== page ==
Imagine catching a plague with a 1% survival rate but if you’re in that tiny percentage you’ll walk away with superpowers — illegal superpowers. And if you did recover from almost certain death you’d find yourself without a job, because everyone was positive you wouldn’t survive.
That’s Mer’s story in 20XX. She just doesn’t know what her powers will be yet, only that they’ll come in the form of STS (Selective Telekinesis and Sensing). She also only knows one other person who’s become a Sym — survivors of the Bethel Virus they’re infected by — her cousin Lucas.
Lucas, however, has seemingly dropped off the grid, and to find him Mer has to immerse herself in a community she knows little about. Finding herself surrounded by gang warfare, and with no clue what her STS powers will be.
This new world serves as a vehicle to comment on real world issues, among them discrimination, feeling like an outsider even among outsiders, and the all-too-common phobia of those suffering from illness.
20XX doesn’t waste a single panel. I was genuinely surprised by how fast paced and non-stop this first issue was. Although this is far from the first media to deal with the topic of a world-ending plague, I do feel like this is one of the fastest to establish the immediate “it could happen to anyone” feel of such a sickness. The opening narration primes you for this, but I was still surprised when this was delivered within the opening pages, rather than being a slow burn throughout the first issue. That is a testament to the world building displayed here by Luna and Keely. By delivering the action so upfront, they’re able to establish the state of the world we’re in through natural conversation rather than spending page after page showing us everything we need to know.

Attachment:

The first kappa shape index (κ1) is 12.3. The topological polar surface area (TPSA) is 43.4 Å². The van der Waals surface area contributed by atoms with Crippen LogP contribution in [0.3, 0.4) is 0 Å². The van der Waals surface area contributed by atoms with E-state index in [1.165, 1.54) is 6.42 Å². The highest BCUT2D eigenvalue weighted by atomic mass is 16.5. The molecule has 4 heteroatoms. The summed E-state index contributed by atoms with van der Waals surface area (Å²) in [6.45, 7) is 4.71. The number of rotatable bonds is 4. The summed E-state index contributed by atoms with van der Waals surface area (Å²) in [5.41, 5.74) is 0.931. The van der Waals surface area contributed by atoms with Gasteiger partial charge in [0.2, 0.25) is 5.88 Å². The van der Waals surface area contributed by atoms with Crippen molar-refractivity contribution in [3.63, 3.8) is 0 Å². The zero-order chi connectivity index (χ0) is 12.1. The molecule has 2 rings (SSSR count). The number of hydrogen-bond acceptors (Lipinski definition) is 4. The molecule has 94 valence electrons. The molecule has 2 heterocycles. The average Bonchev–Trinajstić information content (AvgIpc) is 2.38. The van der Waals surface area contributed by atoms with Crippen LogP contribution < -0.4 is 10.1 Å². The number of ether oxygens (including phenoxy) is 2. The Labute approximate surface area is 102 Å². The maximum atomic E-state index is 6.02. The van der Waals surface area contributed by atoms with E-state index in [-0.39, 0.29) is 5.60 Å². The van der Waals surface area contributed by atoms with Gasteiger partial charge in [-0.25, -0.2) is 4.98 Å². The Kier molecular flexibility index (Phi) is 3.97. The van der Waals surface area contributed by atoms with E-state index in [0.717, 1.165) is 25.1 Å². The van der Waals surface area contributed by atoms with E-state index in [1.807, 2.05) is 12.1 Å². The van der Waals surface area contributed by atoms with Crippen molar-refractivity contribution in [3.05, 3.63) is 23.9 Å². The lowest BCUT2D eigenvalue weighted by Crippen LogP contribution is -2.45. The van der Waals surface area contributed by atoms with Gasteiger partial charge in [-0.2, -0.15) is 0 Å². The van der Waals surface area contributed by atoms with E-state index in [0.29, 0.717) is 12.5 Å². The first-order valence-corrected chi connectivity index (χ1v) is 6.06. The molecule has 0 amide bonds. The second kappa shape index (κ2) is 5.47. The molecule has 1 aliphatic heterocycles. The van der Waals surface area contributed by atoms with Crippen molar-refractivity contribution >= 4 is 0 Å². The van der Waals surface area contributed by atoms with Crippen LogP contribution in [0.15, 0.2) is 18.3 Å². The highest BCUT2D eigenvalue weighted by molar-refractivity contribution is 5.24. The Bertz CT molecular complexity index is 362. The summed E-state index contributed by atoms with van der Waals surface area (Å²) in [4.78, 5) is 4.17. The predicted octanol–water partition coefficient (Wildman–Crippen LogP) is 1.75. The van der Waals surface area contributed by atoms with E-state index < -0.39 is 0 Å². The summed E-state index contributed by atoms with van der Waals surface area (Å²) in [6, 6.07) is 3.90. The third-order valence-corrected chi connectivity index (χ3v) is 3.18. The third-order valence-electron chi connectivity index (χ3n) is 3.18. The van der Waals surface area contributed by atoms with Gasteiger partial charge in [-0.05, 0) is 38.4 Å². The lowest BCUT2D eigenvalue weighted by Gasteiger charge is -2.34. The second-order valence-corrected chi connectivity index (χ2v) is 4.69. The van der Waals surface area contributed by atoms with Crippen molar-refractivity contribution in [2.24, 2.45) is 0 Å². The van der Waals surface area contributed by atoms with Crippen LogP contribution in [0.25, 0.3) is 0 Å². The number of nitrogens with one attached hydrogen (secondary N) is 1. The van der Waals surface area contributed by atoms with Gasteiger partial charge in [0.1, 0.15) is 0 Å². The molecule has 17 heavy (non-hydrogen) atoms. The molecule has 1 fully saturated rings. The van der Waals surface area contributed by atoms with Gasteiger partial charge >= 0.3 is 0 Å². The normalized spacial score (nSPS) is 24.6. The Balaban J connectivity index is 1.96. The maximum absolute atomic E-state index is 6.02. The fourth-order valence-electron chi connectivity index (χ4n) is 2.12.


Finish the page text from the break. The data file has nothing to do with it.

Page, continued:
Jonathan Luna’s art works wonders through this issue, with an excellent representation of emotive facial expressions, and the illustration of a world subtly different from our own. Moreover, the use of black and white artwork concentrates focus on Mer’s story. If I had any complaints to make, it would be that some panels would feel more prominent with some occasional use of color (as we’ve seen from Nicola Scott in Black Magick). Also there are some instances where backgrounds seem to be lacking from panels, which could be a conscious choice to draw focus on the characters.